Blenheim Palace, a UNESCO-protected stately home in the sprawling green hills of Oxfordshire, England, has seen many things in its 300-year history. For one, it was the birthplace and dwelling of Britain’s wartime prime minister Sir Winston Churchill, and has thrice hosted decadent fashion shows by the house of Christian Dior. In recent years it has opened its doors to the worlds of modern and contemporary art thanks to Churchill’s heir Edward Spencer-Churchill, founder of the Blenheim Art Foundation, which he established in 2014.
So far Spencer-Churchill’s approach has been singular: large-scale solo shows by renowned international artists, whose work both responds and reacts to the opulent surrounds of the 18th-century palace. Ai Wei Wei opened the program five years ago, followed by Lawrence Weiner, Michelangelo Pistoletto, Jenny Holzer, and most recently the works of the late Yves Klein. Curated by the foundation’s director Michael Frahm, the sixth show opened Thursday featuring both newly commissioned and cult works by the Italian artist Maurizio Cattelan—and despite the competition, it may prove to be its most provocative yet. Dotted around the palace’s principal halls and its garden, 13 works large and small converse not only with Blenheim’s baroque architecture but also with Britain’s tenuous political climate in anticipation of Brexit—starting with an intersecting fabric walkway at the palace’s gate emblazoned with the repeating pattern of the Union Jack flag. Demarcating the palace’s main thoroughfare, the fabric path will weather all that autumn rains and muddy boots can stomp into it, in a radical statement on British (read: world) politics by the artist.
“There are people in the U.K. who may find visiting stately homes representative of a class system and other things that are bygone. This is about breaking down these sorts of cultural barriers,” Spencer-Churchill tells AD. “My job is not to censor, it is to enable. Some people may not like all of the pieces Maurizio has put in, but if I can enable a debate, then we are only richer for it.”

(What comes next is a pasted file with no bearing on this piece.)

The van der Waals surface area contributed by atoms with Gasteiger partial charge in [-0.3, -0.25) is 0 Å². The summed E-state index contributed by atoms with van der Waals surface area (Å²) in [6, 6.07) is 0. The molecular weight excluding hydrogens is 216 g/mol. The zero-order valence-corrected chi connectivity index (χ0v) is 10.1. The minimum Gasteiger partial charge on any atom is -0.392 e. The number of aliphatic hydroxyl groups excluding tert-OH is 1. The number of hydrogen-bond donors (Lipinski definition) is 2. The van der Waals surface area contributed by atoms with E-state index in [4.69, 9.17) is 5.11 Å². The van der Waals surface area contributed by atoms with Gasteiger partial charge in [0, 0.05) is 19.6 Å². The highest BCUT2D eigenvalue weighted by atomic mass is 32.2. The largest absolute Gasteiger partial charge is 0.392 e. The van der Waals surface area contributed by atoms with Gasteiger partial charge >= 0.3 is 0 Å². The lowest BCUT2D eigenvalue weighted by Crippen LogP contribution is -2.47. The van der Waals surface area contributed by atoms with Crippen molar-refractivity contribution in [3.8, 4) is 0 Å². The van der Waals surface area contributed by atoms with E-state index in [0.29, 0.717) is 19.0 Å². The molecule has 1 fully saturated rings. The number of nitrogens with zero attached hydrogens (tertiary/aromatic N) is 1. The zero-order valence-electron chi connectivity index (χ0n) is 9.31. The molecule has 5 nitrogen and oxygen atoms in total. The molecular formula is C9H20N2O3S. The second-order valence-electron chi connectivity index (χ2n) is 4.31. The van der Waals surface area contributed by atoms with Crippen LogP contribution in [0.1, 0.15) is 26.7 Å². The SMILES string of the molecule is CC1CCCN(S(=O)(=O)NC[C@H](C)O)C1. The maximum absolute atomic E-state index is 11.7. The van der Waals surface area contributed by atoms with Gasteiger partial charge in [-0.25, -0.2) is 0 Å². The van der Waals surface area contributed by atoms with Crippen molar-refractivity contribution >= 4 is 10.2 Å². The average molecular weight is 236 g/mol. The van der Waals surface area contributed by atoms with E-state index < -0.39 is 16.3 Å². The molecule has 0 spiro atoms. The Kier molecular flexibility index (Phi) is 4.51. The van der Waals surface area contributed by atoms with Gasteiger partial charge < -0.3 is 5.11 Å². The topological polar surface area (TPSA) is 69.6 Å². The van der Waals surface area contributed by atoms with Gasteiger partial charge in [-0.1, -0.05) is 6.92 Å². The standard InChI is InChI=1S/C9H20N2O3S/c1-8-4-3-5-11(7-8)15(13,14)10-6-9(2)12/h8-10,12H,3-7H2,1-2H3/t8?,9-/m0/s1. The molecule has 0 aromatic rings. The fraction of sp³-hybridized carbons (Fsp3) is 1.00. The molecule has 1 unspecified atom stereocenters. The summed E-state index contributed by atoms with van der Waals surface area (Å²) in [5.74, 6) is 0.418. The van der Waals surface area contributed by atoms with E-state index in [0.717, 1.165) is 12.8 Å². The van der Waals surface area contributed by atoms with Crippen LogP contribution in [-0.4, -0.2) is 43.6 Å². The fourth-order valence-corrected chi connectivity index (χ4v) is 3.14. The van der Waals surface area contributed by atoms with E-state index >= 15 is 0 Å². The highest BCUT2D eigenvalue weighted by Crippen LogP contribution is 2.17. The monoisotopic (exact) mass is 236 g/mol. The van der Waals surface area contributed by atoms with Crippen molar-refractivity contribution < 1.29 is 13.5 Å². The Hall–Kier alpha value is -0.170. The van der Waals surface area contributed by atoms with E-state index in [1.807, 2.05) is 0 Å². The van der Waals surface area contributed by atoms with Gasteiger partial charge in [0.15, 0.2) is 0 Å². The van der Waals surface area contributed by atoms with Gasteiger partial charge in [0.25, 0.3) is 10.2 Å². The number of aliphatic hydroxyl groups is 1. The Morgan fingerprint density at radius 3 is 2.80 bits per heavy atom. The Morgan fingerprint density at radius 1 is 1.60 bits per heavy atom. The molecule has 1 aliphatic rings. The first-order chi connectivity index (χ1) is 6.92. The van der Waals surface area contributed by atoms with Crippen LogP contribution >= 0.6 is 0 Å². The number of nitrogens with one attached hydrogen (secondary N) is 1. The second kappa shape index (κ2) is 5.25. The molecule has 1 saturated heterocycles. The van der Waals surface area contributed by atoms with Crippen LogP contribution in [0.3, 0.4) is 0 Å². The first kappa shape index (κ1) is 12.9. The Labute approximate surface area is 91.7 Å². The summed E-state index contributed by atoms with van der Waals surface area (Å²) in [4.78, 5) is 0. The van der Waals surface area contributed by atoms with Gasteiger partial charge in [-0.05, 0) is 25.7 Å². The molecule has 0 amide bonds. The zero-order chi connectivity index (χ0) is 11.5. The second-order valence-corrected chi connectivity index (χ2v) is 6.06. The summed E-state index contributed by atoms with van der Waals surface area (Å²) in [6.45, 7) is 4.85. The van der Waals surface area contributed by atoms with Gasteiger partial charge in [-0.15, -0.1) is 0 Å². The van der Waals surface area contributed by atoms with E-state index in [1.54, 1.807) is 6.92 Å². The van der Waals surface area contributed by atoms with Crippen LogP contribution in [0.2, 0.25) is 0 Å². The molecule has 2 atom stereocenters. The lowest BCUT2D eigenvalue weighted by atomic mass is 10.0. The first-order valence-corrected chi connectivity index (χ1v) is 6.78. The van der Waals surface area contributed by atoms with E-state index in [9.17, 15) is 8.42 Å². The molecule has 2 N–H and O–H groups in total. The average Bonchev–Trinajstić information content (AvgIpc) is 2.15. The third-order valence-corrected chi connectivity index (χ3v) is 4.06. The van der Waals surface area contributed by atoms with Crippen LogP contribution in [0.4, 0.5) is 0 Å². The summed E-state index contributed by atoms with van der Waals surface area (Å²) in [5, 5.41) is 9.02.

Titled “Victory Is Not an Option,” Cattelan’s show raises a multitude of prickly questions and dredges up collective memories of wartime horrors. One historical near-miss in particular is present in the form of the sculpture Him, 2001, installed inside the Long Library, which depicts the childlike form of Adolf Hitler kneeling in supplication before the palace organ. “Clearly, that piece is very provocative. There are rumors that he wanted to take Oxford as his capital and use this place as his house. It was obviously the family home of his foe, so I think there is a certain eloquence to him kneeling in forgiveness,” recalls Spencer-Churchill, whilst insisting the Union Jack walkway remains the exhibition’s most controversial inclusion.
Other works in the show provoke as much through their assimilation into the palace’s existing finery as they do in their own right. Replacing an original lavatory in a wooden water closet just outside Churchill’s bedroom, Cattelan’s notorious solid gold toilet, titled America, 2016 (valued at a reported $5 million USD), was presented in working order to the exhibition public, who were offered three minutes each on the gilded throne. That is, until it was discovered to be stolen in the early hours of Saturday morning, after Cattelan hosted a silent dinner party inside the palace during which guests were prompted to communicate with one another via supplied notebooks.
Unplanned (and, as of yet, unsolved) heist aside, there is no lack of remaining grist for Cattelan’s culture shock mill. Dominating the Great Hall, a gargantuan plaster flagpole appears gripped by Joan of Arc’s floating arm—blown up from Frémiet’s golden statue guarding the Tuileries’ Northeast corner in Paris—as the first of several gestures that question representations of powerful historical figures. Later, the fallen figure of Pope John Paul II, struck by a meteorite, matches Blenheim’s crimson carpets; the infamous taxidermy horse Novecento, from 1997, hangs U-shaped from the ceiling; and Disney’s Pinocchio floats lifeless in the palace fountains. Further exploration of the gardens and surrounding alcoves reveal a flock of 200 (also taxidermy) pigeons nestled on every possible perch inside Blenheim’s chapel. At a mere stone’s throw a wooden crate contains another, very different chapel: Cattelan’s 1:6 scale model of the Sistine Chapel transports viewers into a 360-degree Vatican miniature. Despite the swirling religious and historical connotations that link this work with the show, it stands alone in its immersive nature, whilst others uncannily melt into their surrounds. So although the search for the missing golden toilet continues, Blenheim’s visitors will still find an ample serving of satire amongst the family portraits, rare china, and a smattering of Churchill’s own watercolors—whether they like it or not.
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